Monthly Archives: July 2021

Sunday Worship at MtE – 1 August 2021

The worship service for Sunday 1 August 2021 can be viewed by clicking on the image below.  The order of service can be viewed here.

Other worship services can be found in the list below or at the MtE YouTube channel

MtE Update – July 30 2021

  1. Worship this Sunday August 1 will be a gathered service in the church at 10.00am – masks on for the duration of the service. The service will also be live-streamed.
  2. The most recent news from the UCA Assembly (July 28)
  3. This Sunday August 1 the service will be led by Robert Gribben and Rob Gallacher; background on the RCL texts for the service can be found here.

Other things of interest

  1. Taize-style service at Northcote ‘Chalice’ UCA 

Lectionary Commentary – Sunday/Ordinary 34A; Proper 29A (November 20 -November 26)

The following links are to the Revised Common Lectionary commentary pages of Howard Wallace and Bill Loader, and are suggested as preparation for hearing the readings in worship for the Sunday indicated above.

Series I: Ezekiel 34:11-16, 20-24 and Psalm 100 see also By the Well podcast on this text 

Series II:

Matthew 25:31-46 see also By the Well podcast on this text 

Ephesians 1:15-23

Lectionary Commentary – Sunday/Ordinary 10B; Proper 5B (Sunday between June 5 and June 11; if after Trinity Sunday)

The following links are to the Revised Common Lectionary commentary pages of Howard Wallace and Bill Loader, and are suggested as preparation for hearing the readings in worship for the Sunday indicated above.

Series I: 1 Samuel 8:1-20 see also By the Well podcast on this text and Psalm 138

Series II: Genesis 3:8-15 (no link) and Psalm 130

2 Corinthians 4:13 – 5:1

Mark 3:20-35 see also By the Well podcast on this text

Lectionary Commentary – Sunday/Ordinary 15B; Proper 10B (Sunday between July 10 and July 16)

The following links are to the Revised Common Lectionary commentary pages of Howard Wallace and Bill Loader, and are suggested as preparation for hearing the readings in worship for the Sunday indicated above.

Series I: 2 Samuel 6:1-5, 12b-19 see also By the Well podcast on this text and Psalm 24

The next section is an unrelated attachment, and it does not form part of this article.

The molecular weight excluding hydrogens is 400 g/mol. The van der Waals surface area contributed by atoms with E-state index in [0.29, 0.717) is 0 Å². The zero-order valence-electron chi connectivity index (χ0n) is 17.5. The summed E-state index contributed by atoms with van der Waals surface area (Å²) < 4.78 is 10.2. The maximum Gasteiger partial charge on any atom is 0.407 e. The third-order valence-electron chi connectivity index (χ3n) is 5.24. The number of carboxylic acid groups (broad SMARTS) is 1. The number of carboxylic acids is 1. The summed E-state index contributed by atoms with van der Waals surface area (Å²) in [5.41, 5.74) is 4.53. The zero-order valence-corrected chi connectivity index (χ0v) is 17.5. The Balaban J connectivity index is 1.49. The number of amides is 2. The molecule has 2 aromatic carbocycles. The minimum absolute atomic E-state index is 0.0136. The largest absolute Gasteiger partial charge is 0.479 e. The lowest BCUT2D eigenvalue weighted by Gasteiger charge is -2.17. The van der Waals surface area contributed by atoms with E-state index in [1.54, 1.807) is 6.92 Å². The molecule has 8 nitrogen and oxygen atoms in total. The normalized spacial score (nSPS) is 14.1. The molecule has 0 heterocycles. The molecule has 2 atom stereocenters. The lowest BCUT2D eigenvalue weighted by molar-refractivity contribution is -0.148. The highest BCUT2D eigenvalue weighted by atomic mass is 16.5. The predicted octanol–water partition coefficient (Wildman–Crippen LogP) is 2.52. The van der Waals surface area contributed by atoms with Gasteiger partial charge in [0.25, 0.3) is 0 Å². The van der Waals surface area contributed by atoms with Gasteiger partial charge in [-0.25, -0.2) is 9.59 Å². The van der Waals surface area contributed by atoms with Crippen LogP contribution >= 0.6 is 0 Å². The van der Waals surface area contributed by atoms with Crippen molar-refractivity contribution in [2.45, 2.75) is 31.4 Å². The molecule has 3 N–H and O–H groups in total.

Ephesians 1:3-14 see also By the Well podcast on this text

Mark 6:14-29 see also By the Well podcast on this text

Sunday Worship at MtE – 25 July 2021

The worship service for Sunday 25 July 2021 can be viewed by clicking on the image below. 

Other worship services can be found in the list below or at the MtE YouTube channel

25 July – The house of peace

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Pentecost 9

Ephesians 2:11-3:6
Psalm 91

In a sentence
God creates a peace in the midst of an unpeace bigger than we can comprehend

Those who watched the opening ceremony of the Tokyo Olympics yesterday might have noticed the theme of peace in the speech of Thomas Bach, the head of the International Olympic Committee. Yet it seems to me that, however well-intended were his words and other peace-themed elements of the opening ceremony and commentary, talk about peace deserves more.

We considered peace a few weeks back, and it appears again in today’s passage from Ephesians, and so we’ll press more deeply into what peace is in Paul’s account of the gospel. Paul addresses here a peace which has been found between the Jews and the Gentiles through the work of Jesus, who ‘came and proclaimed peace to you were far off [the Gentiles] and to those who were near [the Jews]’ (Ephesians 2.17).

It’s easy to be distracted from what Paul says here by things we think we know about Jews and Gentiles from reading the Scriptures and hearing that relationship preached for many years, perhaps intensified by contemporary Jew-Arab struggles in Palestine. So far as the Scriptures go, most influential for our hearing of the Jew-Gentile distinction is probably, first, our sense that Jesus was a radical inclusivist and, second, the resistance of the first Jewish Christians to Gentile inclusion.

The notion of Jesus the inclusivist owes most to the Gospels. We might take from texts like these that the Jews were exclusivist and that Jesus challenged this. Yet this reading forgets other things Jesus says and does – that John’s Jesus declares, ‘Salvation comes from the Jews’ or that Mark (and Matthew’s) Jesus characterises Gentiles as ‘dogs’ unworthy of the ‘the children’s bread’.

Jewish Christian resistance to Gentile inclusion began when Gentiles responded to the gospel about Jesus. The early church was composed of Jewish Christians, and the surprising conversion of Gentiles to the gospel caused much confusion and not a little resistance from Jewish believers.